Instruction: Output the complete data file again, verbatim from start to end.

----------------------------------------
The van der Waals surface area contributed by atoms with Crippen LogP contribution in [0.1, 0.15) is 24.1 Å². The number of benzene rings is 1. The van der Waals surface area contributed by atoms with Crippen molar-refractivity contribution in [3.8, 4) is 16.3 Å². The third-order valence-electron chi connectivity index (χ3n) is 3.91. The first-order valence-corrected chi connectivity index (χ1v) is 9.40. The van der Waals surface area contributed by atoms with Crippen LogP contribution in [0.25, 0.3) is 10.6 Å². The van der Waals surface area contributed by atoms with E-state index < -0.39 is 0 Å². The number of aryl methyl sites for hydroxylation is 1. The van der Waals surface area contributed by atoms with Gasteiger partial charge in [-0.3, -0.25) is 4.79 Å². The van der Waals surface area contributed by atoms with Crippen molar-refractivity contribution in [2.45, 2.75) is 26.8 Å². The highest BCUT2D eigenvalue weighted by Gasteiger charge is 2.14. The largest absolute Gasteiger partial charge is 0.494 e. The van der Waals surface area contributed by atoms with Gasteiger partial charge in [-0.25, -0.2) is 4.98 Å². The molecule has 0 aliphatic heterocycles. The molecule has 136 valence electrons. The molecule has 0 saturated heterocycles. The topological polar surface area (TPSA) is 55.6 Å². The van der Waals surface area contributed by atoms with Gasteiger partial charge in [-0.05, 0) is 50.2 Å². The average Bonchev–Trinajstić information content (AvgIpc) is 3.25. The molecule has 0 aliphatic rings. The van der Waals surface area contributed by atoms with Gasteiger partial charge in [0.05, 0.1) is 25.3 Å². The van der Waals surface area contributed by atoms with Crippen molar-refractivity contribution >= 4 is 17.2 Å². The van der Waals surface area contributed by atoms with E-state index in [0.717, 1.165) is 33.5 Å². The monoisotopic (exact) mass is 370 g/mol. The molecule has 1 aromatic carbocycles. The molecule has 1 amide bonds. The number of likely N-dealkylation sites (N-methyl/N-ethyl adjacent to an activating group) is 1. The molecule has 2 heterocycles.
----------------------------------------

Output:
The van der Waals surface area contributed by atoms with Crippen LogP contribution in [0.1, 0.15) is 24.1 Å². The number of benzene rings is 1. The van der Waals surface area contributed by atoms with Crippen molar-refractivity contribution in [3.8, 4) is 16.3 Å². The third-order valence-electron chi connectivity index (χ3n) is 3.91. The first-order valence-corrected chi connectivity index (χ1v) is 9.40. The van der Waals surface area contributed by atoms with Crippen LogP contribution in [0.25, 0.3) is 10.6 Å². The van der Waals surface area contributed by atoms with E-state index < -0.39 is 0 Å². The number of aryl methyl sites for hydroxylation is 1. The van der Waals surface area contributed by atoms with Gasteiger partial charge in [-0.3, -0.25) is 4.79 Å². The van der Waals surface area contributed by atoms with Crippen molar-refractivity contribution in [2.45, 2.75) is 26.8 Å². The highest BCUT2D eigenvalue weighted by Gasteiger charge is 2.14. The largest absolute Gasteiger partial charge is 0.494 e. The van der Waals surface area contributed by atoms with Gasteiger partial charge in [-0.25, -0.2) is 4.98 Å². The molecule has 0 aliphatic heterocycles. The molecule has 136 valence electrons. The molecule has 0 saturated heterocycles. The topological polar surface area (TPSA) is 55.6 Å². The van der Waals surface area contributed by atoms with Gasteiger partial charge in [-0.05, 0) is 50.2 Å². The average Bonchev–Trinajstić information content (AvgIpc) is 3.25. The molecule has 0 aliphatic rings. The van der Waals surface area contributed by atoms with Gasteiger partial charge in [0.05, 0.1) is 25.3 Å². The van der Waals surface area contributed by atoms with Crippen molar-refractivity contribution >= 4 is 17.2 Å². The van der Waals surface area contributed by atoms with E-state index in [0.717, 1.165) is 33.5 Å². The monoisotopic (exact) mass is 370 g/mol. The molecule has 1 aromatic carbocycles. The molecule has 1 amide bonds. The number of likely N-dealkylation sites (N-methyl/N-ethyl adjacent to an activating group) is 1. The molecule has 2 heterocycles.